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University Libraries honors June 6 “D-Day” with digital exhibit

September 13, 1939 front cover of The Post. Photo courtesy of the Mahn Center.
Mimi Calhoun
June 4, 2024
Front Page of the September 13th, 1939 issue of the student-run Ohio University Post

Ohio University Libraries will be celebrating "D-Day" on Thursday, June 6, 2024 with an online exhibit titled, “Ohio University and The Post during World War II: Stories from the Digitized Student Newspaper Collection,” with its main focus on the student-run publication, The Post.


The exhibit will be featuring the first look into a complete digitization of one of the largest student publications at OHIO. Bill Kimok, University archivist and records manager, curated the special online exhibit for D-Day and has spent several years working diligently to get the newspaper collection digitized and online.


“When we [the staff in the Mahn Center] knew that we would be having this [digitization] project completed by this spring, we decided that we should find a way to make this known to as many people as possible,” Kimok wrote in an email.

Over 100 consecutive years of The Post, and its predecessor, The Green and White, showcase news from campus and local, to national and international stories. The Post digital issues range from 1911 to 2011, and the topics of coverage include sports, entertainment, multimedia and feature stories, among much more. The complete digitization will now allow anyone to access those early newspaper issues online. The Post was previously only available in bound print copies and microform formats for use by students and researchers.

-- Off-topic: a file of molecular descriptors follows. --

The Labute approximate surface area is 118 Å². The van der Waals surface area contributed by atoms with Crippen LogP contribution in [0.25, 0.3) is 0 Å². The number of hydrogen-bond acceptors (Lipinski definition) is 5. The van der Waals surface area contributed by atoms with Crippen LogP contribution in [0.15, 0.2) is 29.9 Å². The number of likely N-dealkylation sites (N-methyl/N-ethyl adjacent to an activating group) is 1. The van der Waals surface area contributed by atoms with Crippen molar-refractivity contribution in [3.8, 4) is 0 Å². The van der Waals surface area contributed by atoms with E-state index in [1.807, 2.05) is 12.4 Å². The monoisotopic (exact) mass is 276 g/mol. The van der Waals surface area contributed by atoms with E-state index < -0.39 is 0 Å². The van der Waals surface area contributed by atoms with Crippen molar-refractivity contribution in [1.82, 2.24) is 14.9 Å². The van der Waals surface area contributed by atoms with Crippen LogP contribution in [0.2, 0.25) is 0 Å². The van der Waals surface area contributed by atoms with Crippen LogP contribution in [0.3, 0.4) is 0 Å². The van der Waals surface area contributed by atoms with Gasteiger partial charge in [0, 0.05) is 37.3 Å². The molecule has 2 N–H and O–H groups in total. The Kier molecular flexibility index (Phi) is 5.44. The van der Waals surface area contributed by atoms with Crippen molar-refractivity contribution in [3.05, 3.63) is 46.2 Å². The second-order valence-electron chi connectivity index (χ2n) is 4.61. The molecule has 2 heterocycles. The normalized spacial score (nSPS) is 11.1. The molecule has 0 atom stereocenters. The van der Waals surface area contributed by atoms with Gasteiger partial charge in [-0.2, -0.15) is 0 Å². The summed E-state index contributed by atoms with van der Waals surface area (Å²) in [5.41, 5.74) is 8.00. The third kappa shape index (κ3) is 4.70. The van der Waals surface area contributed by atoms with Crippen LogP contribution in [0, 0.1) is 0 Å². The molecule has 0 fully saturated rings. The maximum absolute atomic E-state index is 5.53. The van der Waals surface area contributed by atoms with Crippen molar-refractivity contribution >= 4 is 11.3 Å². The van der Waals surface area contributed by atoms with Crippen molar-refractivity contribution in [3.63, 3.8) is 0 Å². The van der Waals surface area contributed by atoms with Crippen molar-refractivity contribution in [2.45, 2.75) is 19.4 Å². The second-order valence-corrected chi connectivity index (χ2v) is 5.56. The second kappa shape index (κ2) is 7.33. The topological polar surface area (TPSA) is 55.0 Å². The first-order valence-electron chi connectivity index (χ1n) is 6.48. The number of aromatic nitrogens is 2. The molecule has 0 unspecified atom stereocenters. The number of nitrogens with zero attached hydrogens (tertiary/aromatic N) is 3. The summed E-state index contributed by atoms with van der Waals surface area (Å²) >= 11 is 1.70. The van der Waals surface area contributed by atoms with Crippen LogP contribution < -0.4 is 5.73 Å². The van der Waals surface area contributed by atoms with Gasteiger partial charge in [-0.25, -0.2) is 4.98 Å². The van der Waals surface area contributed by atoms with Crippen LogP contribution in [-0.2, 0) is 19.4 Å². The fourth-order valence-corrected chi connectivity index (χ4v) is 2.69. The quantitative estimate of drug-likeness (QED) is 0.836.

The Post’s digitization goes in tandem with June 6, as it marks the 80th anniversary of the D-Day Allies landing in Normandy, which was a crucial turning point of World War II. Issues from The Post during that time period highlight what campus was like at the time of crucial points in history.

For the exhibit, Kimok selected stories directly from The Post leading up to, during and after the war to try to capture the atmosphere and mood of the period. The stories include direct military participation of students, faculty and administrators, as well as what the institution and its remaining personnel, especially including students, were doing on campus to support the war effort.

“I have always been amazed at how well our student newspaper staff at OHIO have documented what has been going on in the world and paralleled that with contemporary campus life and culture,” Kimok wrote. “[It] gives us the news from the students’ perspective of these matters.”

Greta Suiter, manuscripts archivist, is the curator of the Cornelius Ryan Collection, a collection highlighting the well-known journalist and author who specialized in military history, specifically WWII. Suiter also worked on an installation with OHIO students to showcase posters relating to June 6.

“For D-Day this year, we [the Mahn Center staff] installed infographic posters created by students in the VICO 4112/5112 Illustration Capstone: Advanced Informational Graphics spring semester class on the fifth floor of Alden Library,” Suiter wrote. “These were created using the 80th anniversary of D-Day and the Cornelius Ryan Collection of WWII papers as inspiration.”

Make sure to check out the D-Day celebration exhibit, the VICO posters on Alden Library’s fifth floor and the newly digitized versions of The Post. To learn more information about the exhibit, contact Bill Kimok.